Kurdish families marked the 200th day of sit-in protests on Saturday against the PKK terror group in front of the pro-PKK Peoples’ Democratic Party’s (HDP) headquarters in southeastern Diyarbakır province. Despite severe winter conditions, families continued to voice their demands to rescue their kids abducted by the terror group. The arrival of spring has brought more hope for these families waiting to be reunited with their children.
Süleyman Aydın, a father whose son Özkan was abducted by the PKK four years ago when he was 15, said elderly people over 65 can no longer join the protests due to the measures taken against the spread of COVID-19 pandemic.
Addressing HDP lawmakers, Aydın said: “Despite our expectations, you do not explain anything. Why don’t you come and support us in demanding our kids back from the PKK? Unless you distance yourself from the PKK, no one will leave your door. All of these people here are victim Kurdish people. Let’s make a statement and demand our children from the PKK. If any HDP lawmaker comes here and demands my son from the PKK, I promise that I will stop protesting.”
Süheyla Demir, a mother whose daughter, Hayal, was abducted five years ago, said that they are waiting hopefully for their daughter's return.
Stating that she has been there since the beginning, Demir called on her daughter: “Your mother has been waiting for you here for 200 days. We love you so much. If necessary, I will wait for you for 100 years. I want to know whether you are alive. I call on all young people there. Come and surrender and continue your lives where you left.”
The sit-in protests are seen as a reaction against the outlawed PKK, a terror group that has abducted and recruited their children, as well as the HDP, a political party which many of these families view as in league with the PKK.
The protest started when Hacire Akar turned up at the doorstep of the HDP's Diyarbakır office one night. A week later, on Sept. 3, 2019, families inspired by Akar transformed her solo stance into a collective sit-in protest. Akar's son Mehmet returned home on Aug. 24, showing people that there is still hope.
The HDP, long facing public backlash and judicial probes over its ties to the PKK, is under pressure due to this growing civilian protest movement. Various groups from around Turkey have supported the Kurdish mothers in their cause, with many paying visits to show their support.
The HDP is also known for encouraging young people to join the terrorist organization. That is to say, children abducted by the PKK are first radicalized by the HDP. The would-be recruits are then used as an instrument for propaganda and are forced to work. Specialists define four stages of radicalization; the first of which is brainwashing, thereby encouraging the young to join the terrorist organization. This is followed by the armament, violation and finally, leaving to join the organization in the mountains.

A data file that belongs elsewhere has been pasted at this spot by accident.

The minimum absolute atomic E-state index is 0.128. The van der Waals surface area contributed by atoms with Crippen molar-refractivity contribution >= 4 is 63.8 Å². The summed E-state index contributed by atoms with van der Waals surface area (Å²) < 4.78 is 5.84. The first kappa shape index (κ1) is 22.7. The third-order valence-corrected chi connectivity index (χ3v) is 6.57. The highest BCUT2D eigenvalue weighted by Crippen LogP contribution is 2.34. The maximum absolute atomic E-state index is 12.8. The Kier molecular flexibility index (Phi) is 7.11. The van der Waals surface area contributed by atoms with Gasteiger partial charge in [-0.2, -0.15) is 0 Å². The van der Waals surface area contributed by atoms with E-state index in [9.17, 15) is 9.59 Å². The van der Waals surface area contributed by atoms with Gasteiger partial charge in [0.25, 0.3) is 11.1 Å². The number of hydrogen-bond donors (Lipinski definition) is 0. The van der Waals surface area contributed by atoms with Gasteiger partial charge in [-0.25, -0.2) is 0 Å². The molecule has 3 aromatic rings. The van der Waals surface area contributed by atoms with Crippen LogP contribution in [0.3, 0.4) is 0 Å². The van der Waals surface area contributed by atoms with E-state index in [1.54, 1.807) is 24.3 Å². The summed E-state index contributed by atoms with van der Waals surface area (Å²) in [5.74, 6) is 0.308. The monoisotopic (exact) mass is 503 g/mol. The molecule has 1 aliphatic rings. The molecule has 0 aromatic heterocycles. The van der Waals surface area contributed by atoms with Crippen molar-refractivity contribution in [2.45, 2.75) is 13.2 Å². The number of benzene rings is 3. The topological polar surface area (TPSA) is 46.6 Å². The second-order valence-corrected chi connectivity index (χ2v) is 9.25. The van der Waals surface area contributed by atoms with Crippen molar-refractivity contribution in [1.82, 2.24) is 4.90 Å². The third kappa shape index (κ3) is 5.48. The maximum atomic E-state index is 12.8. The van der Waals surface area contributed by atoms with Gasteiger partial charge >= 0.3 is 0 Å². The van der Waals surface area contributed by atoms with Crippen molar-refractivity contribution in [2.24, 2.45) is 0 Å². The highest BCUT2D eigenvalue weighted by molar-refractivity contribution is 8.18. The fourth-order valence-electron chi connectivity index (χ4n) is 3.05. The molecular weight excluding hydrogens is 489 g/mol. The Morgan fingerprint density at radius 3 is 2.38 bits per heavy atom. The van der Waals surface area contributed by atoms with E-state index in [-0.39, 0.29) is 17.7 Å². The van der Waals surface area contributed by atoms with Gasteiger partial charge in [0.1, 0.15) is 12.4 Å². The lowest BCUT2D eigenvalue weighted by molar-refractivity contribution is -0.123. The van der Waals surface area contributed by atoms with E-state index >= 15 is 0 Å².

The number of families at the protest has steadily increased in recent months, and all of them are demanding the return of their children, whom they claim were deceived or kidnapped by the terror group.
Once the terrorists surrender, they are provided with many opportunities including access to education and the freedom to live without fear and oppression.
They are treated well, allowed to contact their families and given access to a lawyer. They will undergo a just judicial process.
The Turkish state offers a variety of services to ensure their integration into society.
The surrendered teenagers said they were threatened with torture by the senior operatives of the terror group if they dared to flee.
In 2011, families whose children were kidnapped by the PKK terrorist organization once again gathered for a sit-in protest in Diyarbakır to express their discontent with HDP officials.
Nongovernmental organization representatives were also present at the protest and pointed out that abducting a child for war and conflict falls under the U.N.'s category of crimes against humanity. Accusing the HDP of being indifferent to the fact that children are being handed guns and trained for war, the protesters voiced their anger and asked for the government's help.
In July, the PKK and its Syrian affiliate, the YPG, admitted recruiting children between the ages of 11 and 16 for terrorist activities in a meeting with a U.N. representative.
In its more than 35-year terror campaign against Turkey, the YPG/PKK, listed as a terrorist organization by Turkey, the U.S. and European Union, has been responsible for the deaths of 40,000 people, including women, children and infants.
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